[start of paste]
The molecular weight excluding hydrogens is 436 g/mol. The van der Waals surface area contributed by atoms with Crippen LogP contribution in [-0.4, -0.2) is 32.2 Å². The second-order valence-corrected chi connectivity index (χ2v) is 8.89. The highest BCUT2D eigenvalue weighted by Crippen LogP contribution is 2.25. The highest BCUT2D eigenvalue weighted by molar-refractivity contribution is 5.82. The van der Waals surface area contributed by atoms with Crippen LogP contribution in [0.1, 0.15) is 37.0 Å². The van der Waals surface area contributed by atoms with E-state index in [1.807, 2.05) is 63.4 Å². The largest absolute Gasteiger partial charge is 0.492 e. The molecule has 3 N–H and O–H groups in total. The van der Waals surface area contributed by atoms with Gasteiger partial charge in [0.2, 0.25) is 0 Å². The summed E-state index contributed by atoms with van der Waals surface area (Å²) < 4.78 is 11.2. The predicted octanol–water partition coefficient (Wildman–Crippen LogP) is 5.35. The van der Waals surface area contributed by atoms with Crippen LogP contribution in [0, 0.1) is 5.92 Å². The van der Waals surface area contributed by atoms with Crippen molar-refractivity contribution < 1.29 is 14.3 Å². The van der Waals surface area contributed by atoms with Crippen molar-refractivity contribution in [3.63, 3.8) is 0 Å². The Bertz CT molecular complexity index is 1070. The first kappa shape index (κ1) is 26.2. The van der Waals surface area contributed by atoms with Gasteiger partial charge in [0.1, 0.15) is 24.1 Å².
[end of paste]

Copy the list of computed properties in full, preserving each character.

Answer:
The molecular weight excluding hydrogens is 436 g/mol. The van der Waals surface area contributed by atoms with Crippen LogP contribution in [-0.4, -0.2) is 32.2 Å². The second-order valence-corrected chi connectivity index (χ2v) is 8.89. The highest BCUT2D eigenvalue weighted by Crippen LogP contribution is 2.25. The highest BCUT2D eigenvalue weighted by molar-refractivity contribution is 5.82. The van der Waals surface area contributed by atoms with Crippen LogP contribution in [0.1, 0.15) is 37.0 Å². The van der Waals surface area contributed by atoms with E-state index in [1.807, 2.05) is 63.4 Å². The largest absolute Gasteiger partial charge is 0.492 e. The molecule has 3 N–H and O–H groups in total. The van der Waals surface area contributed by atoms with Gasteiger partial charge in [0.2, 0.25) is 0 Å². The summed E-state index contributed by atoms with van der Waals surface area (Å²) < 4.78 is 11.2. The predicted octanol–water partition coefficient (Wildman–Crippen LogP) is 5.35. The van der Waals surface area contributed by atoms with Crippen LogP contribution in [0, 0.1) is 5.92 Å². The van der Waals surface area contributed by atoms with Crippen molar-refractivity contribution < 1.29 is 14.3 Å². The van der Waals surface area contributed by atoms with Crippen molar-refractivity contribution in [3.63, 3.8) is 0 Å². The Bertz CT molecular complexity index is 1070. The first kappa shape index (κ1) is 26.2. The van der Waals surface area contributed by atoms with Gasteiger partial charge in [0.1, 0.15) is 24.1 Å².